Friday, June 18, 2010

Matchbox weekend

In April 2010, the second edition of Matchbox (Formerly known as Fifteen Minutes of Fame - Click here to read about the first edition) took place in the Netherlands. With a group of twelve people with five different nationalities, we spent a very inspirational weekend in a nice twin bungalow. As we didn't all know each other yet, we got introduced over soto ayam (Indonesian chicken soup) and started off by drawing portraits of each other. In turns, we drew different parts of the other's face, which led to very interesting posters!

Saturday we started with the presentations. Miriam was first. She spoke about the small, bigger and big sparks in her life and how they become mostly apparent when she travels. At first she collected her own stories during her journeys, now her focus has shifted. She went from taking pictures of herself at a certain location, to taking pictures of things she encountered, such as traffic signs, bikes or Malinese watercontainers. Recently, she re-tells the stories that the people she meets tell her. Her conclusion: everyone has a story that's worth being heard.

Marise taught us about different conflict styles and made us aware of our own ways of handling conflicts by doing an exercise. It is mostly the balance of the importance of the relationship with the person involved and the goal you wish to achieve which matters. which was represented by animals. The turtle avoids conflict, the owl seeks compromise and the hawk pushes for its own goals without taking the relationship into account. The hawk (or shark) became a symbol that we kept on referring to during the weekend.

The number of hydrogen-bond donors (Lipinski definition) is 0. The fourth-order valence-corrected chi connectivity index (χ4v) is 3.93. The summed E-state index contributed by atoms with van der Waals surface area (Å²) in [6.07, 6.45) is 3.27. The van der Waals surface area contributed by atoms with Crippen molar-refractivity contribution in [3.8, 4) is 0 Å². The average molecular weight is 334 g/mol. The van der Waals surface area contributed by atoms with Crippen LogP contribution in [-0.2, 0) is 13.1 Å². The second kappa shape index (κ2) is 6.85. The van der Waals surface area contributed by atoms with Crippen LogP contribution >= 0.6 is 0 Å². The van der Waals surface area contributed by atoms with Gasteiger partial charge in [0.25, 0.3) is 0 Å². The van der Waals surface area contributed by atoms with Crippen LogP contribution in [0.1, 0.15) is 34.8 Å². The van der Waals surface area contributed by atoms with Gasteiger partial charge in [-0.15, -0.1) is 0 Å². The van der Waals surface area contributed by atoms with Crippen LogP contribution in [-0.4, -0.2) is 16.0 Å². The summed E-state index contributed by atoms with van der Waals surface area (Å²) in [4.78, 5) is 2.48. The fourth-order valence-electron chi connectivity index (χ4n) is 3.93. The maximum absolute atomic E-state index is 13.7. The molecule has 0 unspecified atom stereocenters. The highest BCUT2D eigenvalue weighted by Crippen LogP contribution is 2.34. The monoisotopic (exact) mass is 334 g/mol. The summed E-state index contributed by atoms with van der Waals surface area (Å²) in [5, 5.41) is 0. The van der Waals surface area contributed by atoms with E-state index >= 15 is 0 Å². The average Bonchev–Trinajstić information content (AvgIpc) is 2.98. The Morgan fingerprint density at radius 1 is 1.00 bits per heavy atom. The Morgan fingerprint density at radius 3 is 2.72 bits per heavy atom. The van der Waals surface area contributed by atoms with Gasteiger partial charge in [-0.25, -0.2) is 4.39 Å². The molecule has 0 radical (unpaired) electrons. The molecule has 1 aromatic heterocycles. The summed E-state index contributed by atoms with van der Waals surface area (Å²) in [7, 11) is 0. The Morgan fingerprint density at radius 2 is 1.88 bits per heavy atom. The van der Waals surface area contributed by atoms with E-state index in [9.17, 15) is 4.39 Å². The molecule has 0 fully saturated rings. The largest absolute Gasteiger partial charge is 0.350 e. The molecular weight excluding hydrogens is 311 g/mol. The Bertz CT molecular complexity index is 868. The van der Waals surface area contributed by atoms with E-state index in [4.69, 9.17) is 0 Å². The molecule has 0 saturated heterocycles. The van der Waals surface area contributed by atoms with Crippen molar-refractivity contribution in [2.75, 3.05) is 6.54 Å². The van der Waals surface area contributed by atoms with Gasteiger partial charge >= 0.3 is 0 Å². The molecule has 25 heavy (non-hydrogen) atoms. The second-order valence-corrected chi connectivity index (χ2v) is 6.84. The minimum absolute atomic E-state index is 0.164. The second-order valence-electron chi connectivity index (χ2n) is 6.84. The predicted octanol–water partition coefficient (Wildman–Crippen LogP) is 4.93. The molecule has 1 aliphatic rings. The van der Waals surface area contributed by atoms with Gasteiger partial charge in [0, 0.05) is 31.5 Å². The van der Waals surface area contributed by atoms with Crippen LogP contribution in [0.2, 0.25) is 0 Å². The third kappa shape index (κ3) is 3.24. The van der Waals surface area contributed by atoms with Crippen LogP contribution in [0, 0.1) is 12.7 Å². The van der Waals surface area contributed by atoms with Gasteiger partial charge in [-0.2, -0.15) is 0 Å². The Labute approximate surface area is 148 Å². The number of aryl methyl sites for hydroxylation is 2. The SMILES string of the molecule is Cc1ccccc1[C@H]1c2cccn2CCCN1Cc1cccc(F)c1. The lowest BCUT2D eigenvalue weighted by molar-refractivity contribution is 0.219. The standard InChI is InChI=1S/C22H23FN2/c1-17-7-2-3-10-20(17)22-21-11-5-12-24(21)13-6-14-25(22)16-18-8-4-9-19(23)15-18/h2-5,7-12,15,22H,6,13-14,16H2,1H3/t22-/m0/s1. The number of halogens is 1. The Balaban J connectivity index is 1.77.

Beatriz told us about her passion for painting and showed us both her own work and the work that inspired her. She explained which elements are important for her in a painting: short strokes, color. She talked about the meaning of painting something for someone else. We were all impressed by her work and tried to convince her to do an exhibition someday.

Tommy spoke about all the different reasons people gave for NOT coming to weekend. In short, these reasons can be summarized as "my uncle is in town'. This can either be true or it can be a way of not saying what the actual reason is. According to Tommy people are often guided by the Resistance, a term coined by Seth Godin in his book 'Linchpin'. The resistance is that little voice in your head that tells you to avoid scary things. Tommy however asked all of us to help spread the word that the resistance must be fought and that we can all make a change in this worls. He gave away some copies of the book.